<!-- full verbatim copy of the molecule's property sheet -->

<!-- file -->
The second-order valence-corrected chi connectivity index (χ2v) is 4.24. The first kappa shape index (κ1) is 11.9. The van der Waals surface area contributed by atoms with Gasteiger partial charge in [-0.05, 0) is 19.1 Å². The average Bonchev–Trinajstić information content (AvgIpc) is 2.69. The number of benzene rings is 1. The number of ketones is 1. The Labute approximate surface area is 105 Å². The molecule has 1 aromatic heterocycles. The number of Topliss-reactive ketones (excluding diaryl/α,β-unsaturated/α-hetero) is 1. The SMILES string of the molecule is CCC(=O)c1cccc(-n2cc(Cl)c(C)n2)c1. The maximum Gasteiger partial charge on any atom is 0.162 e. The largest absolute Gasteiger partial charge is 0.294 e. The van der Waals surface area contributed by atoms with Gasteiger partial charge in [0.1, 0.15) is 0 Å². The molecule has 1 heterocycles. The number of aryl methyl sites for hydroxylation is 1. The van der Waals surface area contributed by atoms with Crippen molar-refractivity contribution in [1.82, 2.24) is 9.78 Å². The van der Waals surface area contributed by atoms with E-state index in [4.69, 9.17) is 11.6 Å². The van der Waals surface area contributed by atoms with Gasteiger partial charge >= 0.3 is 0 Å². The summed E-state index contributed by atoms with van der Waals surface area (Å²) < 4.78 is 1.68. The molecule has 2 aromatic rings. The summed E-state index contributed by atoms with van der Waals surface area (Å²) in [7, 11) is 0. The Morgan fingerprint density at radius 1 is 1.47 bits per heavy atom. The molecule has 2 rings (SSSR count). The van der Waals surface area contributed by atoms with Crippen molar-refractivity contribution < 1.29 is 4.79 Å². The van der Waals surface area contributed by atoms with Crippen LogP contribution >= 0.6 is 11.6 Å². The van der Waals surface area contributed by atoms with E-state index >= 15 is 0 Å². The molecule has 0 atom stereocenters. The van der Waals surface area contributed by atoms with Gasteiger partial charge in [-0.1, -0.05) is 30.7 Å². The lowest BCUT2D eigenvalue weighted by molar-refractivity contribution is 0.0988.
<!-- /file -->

The second-order valence-corrected chi connectivity index (χ2v) is 4.24. The first kappa shape index (κ1) is 11.9. The van der Waals surface area contributed by atoms with Gasteiger partial charge in [-0.05, 0) is 19.1 Å². The average Bonchev–Trinajstić information content (AvgIpc) is 2.69. The number of benzene rings is 1. The number of ketones is 1. The Labute approximate surface area is 105 Å². The molecule has 1 aromatic heterocycles. The number of Topliss-reactive ketones (excluding diaryl/α,β-unsaturated/α-hetero) is 1. The SMILES string of the molecule is CCC(=O)c1cccc(-n2cc(Cl)c(C)n2)c1. The maximum Gasteiger partial charge on any atom is 0.162 e. The largest absolute Gasteiger partial charge is 0.294 e. The van der Waals surface area contributed by atoms with Gasteiger partial charge in [0.1, 0.15) is 0 Å². The molecule has 1 heterocycles. The number of aryl methyl sites for hydroxylation is 1. The van der Waals surface area contributed by atoms with Crippen molar-refractivity contribution in [1.82, 2.24) is 9.78 Å². The van der Waals surface area contributed by atoms with E-state index in [4.69, 9.17) is 11.6 Å². The van der Waals surface area contributed by atoms with Gasteiger partial charge >= 0.3 is 0 Å². The summed E-state index contributed by atoms with van der Waals surface area (Å²) < 4.78 is 1.68. The molecule has 2 aromatic rings. The summed E-state index contributed by atoms with van der Waals surface area (Å²) in [7, 11) is 0. The Morgan fingerprint density at radius 1 is 1.47 bits per heavy atom. The molecule has 2 rings (SSSR count). The van der Waals surface area contributed by atoms with Crippen molar-refractivity contribution < 1.29 is 4.79 Å². The van der Waals surface area contributed by atoms with Crippen LogP contribution >= 0.6 is 11.6 Å². The van der Waals surface area contributed by atoms with E-state index >= 15 is 0 Å². The molecule has 0 atom stereocenters. The van der Waals surface area contributed by atoms with Gasteiger partial charge in [-0.1, -0.05) is 30.7 Å². The lowest BCUT2D eigenvalue weighted by molar-refractivity contribution is 0.0988.